Well, OK Then... (Introduction)
Several years ago, a veteran (i.e., ‘really old’) teacher with whom I had the pleasure to work shared a story about a colleague who’d years before sat in on several of her classes one week as part of some sort of required peer evaluation process. Because of the requirements of that year’s revolutionary Paperwork Trail to Save Education, this young man had visited off and on over several days – just watching, and listening.
This was before smart phones, so the best he could do when distracted was doodle. Poor guy.
This particular long-time educator was one of those ladies who knew more stories and fascinating bits of miscellany than most of us will ever even encounter, and once begun, a class could end up pretty much anywhere, curricularly-speaking. This meant that no two class periods were the same, no matter what the plan had been when the week started. That was OK, since her stories were always relevant and usually rather memorable.
It didn’t do much for our ‘common assessment’ efforts, but that’s not really the point at the moment.
At the end of his required visitation, the visiting teacher asked her where she got all of her stories – her anecdotes about so many different people and situations and times in Oklahoma History. She was a bit taken back, and tried not to sound rude as she explained that while a few came from family folklore, most came from… books.
“Books? Which ones?”
“Well… um, a variety of books, I guess. And talking to people over the years who teach and write, or who were there. I try to soak it all in, and sometimes I remember things that I can use in class.”
Like the rich young ruler in the Gospels, the fellow went away disappointed. He’d been hoping, it seems, that somewhere in her Mary Poppins style bag was the Oklahoma History Teacher’s Guide to Just the Right Anecdote (each of which would align with state standards and still manage to be somewhat interesting). Instead, it seemed, he would just have to ‘read a lot’ – or continue teaching without the stories.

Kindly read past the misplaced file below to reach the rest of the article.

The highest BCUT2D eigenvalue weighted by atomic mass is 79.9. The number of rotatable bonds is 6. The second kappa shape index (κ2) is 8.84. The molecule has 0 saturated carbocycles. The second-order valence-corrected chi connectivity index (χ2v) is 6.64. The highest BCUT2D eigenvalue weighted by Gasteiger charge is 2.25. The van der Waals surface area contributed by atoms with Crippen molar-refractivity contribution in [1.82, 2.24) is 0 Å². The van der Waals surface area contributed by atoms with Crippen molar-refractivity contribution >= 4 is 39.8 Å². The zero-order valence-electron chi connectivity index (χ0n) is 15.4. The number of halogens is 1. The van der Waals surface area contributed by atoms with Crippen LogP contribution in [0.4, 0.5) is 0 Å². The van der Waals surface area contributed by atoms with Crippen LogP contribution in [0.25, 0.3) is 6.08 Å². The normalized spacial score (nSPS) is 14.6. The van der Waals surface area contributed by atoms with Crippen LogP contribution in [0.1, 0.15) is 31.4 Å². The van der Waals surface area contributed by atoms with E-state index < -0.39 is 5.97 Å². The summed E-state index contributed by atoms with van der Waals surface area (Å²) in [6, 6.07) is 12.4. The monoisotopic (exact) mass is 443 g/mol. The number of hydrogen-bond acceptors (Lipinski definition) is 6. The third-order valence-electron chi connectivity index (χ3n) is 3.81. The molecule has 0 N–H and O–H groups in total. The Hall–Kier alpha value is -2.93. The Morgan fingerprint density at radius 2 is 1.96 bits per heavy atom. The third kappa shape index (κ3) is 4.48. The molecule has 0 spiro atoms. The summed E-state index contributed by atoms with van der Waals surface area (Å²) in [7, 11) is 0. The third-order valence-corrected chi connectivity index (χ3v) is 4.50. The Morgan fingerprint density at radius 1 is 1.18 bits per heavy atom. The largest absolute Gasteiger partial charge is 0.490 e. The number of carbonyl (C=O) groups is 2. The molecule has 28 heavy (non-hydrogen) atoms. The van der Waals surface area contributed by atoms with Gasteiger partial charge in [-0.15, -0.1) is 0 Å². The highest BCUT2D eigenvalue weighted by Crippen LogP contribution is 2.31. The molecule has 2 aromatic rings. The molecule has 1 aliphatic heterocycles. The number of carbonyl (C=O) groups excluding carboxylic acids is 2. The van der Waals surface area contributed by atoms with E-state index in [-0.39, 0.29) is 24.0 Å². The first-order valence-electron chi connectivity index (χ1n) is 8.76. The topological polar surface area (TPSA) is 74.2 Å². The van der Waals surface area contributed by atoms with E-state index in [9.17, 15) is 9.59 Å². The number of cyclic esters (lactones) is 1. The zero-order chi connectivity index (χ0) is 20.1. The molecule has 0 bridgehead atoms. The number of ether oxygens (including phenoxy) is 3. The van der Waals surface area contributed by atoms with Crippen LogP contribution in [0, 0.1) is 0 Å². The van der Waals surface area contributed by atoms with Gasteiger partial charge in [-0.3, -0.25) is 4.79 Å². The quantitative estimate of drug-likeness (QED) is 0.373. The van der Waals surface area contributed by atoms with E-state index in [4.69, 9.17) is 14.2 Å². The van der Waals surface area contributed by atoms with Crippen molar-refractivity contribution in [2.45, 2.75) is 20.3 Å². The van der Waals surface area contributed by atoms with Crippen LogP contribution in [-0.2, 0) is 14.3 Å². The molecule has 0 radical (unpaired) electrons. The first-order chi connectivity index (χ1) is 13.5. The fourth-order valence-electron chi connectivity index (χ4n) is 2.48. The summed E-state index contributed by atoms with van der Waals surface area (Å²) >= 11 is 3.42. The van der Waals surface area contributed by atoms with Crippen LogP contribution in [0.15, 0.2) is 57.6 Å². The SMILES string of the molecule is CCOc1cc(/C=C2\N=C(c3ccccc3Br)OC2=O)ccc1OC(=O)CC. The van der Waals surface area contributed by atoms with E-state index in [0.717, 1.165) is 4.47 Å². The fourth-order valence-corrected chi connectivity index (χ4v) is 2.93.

I laughed at her account, but the poor fellow’s basic hope wasn’t so very unfounded. There are books out there full of little known tales of the Old West, secrets of American History, strange happenings in whatever place you happen to be – including the often-maligned and marginalized State of Oklahoma (where the wind, I assure you, really does come sweeping down the plains).
What I don’t see an abundance of, however, are manageably-sized chunks of Okie goodness – the characters and events that we all feel like we should know (and which are certainly in every new edition of state standards, no matter how often they revise or rewrite them) – for teachers who are perfectly capable and have as many degrees as anyone, but who maybe haven’t had the time to fully immerse themselves in the wonders of the ‘Red River War’ or those zany Green Corn Rebellion-ers.
They can, of course, simply digest the same textbooks as their students. Unfortunately, most Oklahoma textbooks are horribly bland – as if knowing the 77 counties and 10 geographical regions were enough excitement for one semester and they don’t want to risk overdoing it. The few good ones with which I’m familiar are too detailed for easy general use – six pages on the Mound Builders is five and a half pages too many when freshmen attention spans are in play.
As I've begun compiling what were originally intended to be "chapters," I realized that while some parts were as "bite-sized" as originally intended, other bits are more extensive. Once or twice I may even ramble. Whatever else you'll find here, it's neither consistent nor predictable. Hopefully that will prove a feature rather than a bug.
There are certainly many people smarter than me, especially when it comes to Oklahoma History. Likewise, there are those who can make peeling a potato the most fascinating and engaging lesson plan you’ve ever imagined. In short, there’s no shortage of people better qualified than myself to offer up a collection of stories and commentary for teachers without the kind of time my veteran friend had invested, but who are nevertheless trying to make state history as reasonably engaging as possible for their captives.
As soon as one of them writes such a thing, I’ll link to them and suggest you consult theirs before coming to me. Until then…
I hope you find some of these useful. Suggestions or corrections are welcome. As I started throwing things together, I thought it useful to include some of the more interesting primary sources related to the tales herein - some with my witty, brilliant commentary, others simply ready-to-print and use in whatever way you see fit. I'm pretty sure they're all old enough that copyrights are not an issue. If I'm mistaken, just let me know and I'll adapt.
Well, OK Then...